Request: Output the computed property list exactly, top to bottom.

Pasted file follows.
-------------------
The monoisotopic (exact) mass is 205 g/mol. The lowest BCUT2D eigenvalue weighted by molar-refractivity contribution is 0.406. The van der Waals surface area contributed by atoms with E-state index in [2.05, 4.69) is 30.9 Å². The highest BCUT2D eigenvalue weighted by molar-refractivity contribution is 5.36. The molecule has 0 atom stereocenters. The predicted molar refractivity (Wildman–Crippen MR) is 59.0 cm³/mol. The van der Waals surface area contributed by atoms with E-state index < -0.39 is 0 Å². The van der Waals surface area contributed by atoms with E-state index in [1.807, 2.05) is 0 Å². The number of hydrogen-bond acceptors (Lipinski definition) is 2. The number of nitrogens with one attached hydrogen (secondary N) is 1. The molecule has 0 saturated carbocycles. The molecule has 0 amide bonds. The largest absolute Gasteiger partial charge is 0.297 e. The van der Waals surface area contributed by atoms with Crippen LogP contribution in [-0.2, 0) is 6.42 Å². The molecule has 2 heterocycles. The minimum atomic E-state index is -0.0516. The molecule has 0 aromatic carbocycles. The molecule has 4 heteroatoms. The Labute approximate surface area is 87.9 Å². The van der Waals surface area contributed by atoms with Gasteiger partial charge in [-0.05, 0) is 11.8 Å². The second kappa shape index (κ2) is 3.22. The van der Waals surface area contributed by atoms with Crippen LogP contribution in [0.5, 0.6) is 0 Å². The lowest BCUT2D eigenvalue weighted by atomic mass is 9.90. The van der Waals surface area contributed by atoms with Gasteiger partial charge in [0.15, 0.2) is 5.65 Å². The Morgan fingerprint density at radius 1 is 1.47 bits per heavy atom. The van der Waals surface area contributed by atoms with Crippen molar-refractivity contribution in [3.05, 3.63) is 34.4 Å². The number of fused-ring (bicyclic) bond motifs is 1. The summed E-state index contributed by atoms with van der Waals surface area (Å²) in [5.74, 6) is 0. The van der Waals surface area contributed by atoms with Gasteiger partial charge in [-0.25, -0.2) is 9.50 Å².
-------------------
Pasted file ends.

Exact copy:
The monoisotopic (exact) mass is 205 g/mol. The lowest BCUT2D eigenvalue weighted by molar-refractivity contribution is 0.406. The van der Waals surface area contributed by atoms with E-state index in [2.05, 4.69) is 30.9 Å². The highest BCUT2D eigenvalue weighted by molar-refractivity contribution is 5.36. The molecule has 0 atom stereocenters. The predicted molar refractivity (Wildman–Crippen MR) is 59.0 cm³/mol. The van der Waals surface area contributed by atoms with E-state index < -0.39 is 0 Å². The van der Waals surface area contributed by atoms with E-state index in [1.807, 2.05) is 0 Å². The number of hydrogen-bond acceptors (Lipinski definition) is 2. The number of nitrogens with one attached hydrogen (secondary N) is 1. The molecule has 0 saturated carbocycles. The molecule has 0 amide bonds. The largest absolute Gasteiger partial charge is 0.297 e. The van der Waals surface area contributed by atoms with Crippen LogP contribution in [-0.2, 0) is 6.42 Å². The molecule has 2 heterocycles. The minimum atomic E-state index is -0.0516. The molecule has 0 aromatic carbocycles. The molecule has 4 heteroatoms. The Labute approximate surface area is 87.9 Å². The van der Waals surface area contributed by atoms with Gasteiger partial charge in [-0.05, 0) is 11.8 Å². The second kappa shape index (κ2) is 3.22. The van der Waals surface area contributed by atoms with Crippen LogP contribution in [0.5, 0.6) is 0 Å². The lowest BCUT2D eigenvalue weighted by atomic mass is 9.90. The van der Waals surface area contributed by atoms with Gasteiger partial charge in [0.15, 0.2) is 5.65 Å². The Morgan fingerprint density at radius 1 is 1.47 bits per heavy atom. The van der Waals surface area contributed by atoms with Crippen molar-refractivity contribution in [3.05, 3.63) is 34.4 Å². The number of fused-ring (bicyclic) bond motifs is 1. The summed E-state index contributed by atoms with van der Waals surface area (Å²) in [5.74, 6) is 0. The van der Waals surface area contributed by atoms with Gasteiger partial charge in [-0.25, -0.2) is 9.50 Å².